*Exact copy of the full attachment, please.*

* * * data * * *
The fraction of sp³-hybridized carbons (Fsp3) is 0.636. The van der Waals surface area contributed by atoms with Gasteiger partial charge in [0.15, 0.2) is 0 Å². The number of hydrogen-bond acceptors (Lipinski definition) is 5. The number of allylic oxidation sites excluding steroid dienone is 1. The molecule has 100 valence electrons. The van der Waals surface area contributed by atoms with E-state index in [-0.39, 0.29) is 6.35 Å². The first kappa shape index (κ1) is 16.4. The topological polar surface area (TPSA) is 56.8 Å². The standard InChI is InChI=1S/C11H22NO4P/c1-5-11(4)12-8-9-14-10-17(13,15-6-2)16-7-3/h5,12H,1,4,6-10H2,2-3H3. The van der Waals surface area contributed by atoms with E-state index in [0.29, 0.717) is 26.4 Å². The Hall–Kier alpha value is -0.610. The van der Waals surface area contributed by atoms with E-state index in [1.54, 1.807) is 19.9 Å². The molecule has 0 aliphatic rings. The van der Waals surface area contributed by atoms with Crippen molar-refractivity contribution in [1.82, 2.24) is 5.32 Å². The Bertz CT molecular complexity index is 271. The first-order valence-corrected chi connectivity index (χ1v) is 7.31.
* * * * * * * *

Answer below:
The fraction of sp³-hybridized carbons (Fsp3) is 0.636. The van der Waals surface area contributed by atoms with Gasteiger partial charge in [0.15, 0.2) is 0 Å². The number of hydrogen-bond acceptors (Lipinski definition) is 5. The number of allylic oxidation sites excluding steroid dienone is 1. The molecule has 100 valence electrons. The van der Waals surface area contributed by atoms with E-state index in [-0.39, 0.29) is 6.35 Å². The first kappa shape index (κ1) is 16.4. The topological polar surface area (TPSA) is 56.8 Å². The standard InChI is InChI=1S/C11H22NO4P/c1-5-11(4)12-8-9-14-10-17(13,15-6-2)16-7-3/h5,12H,1,4,6-10H2,2-3H3. The van der Waals surface area contributed by atoms with E-state index in [0.29, 0.717) is 26.4 Å². The Hall–Kier alpha value is -0.610. The van der Waals surface area contributed by atoms with E-state index in [1.54, 1.807) is 19.9 Å². The molecule has 0 aliphatic rings. The van der Waals surface area contributed by atoms with Crippen molar-refractivity contribution in [1.82, 2.24) is 5.32 Å². The Bertz CT molecular complexity index is 271. The first-order valence-corrected chi connectivity index (χ1v) is 7.31.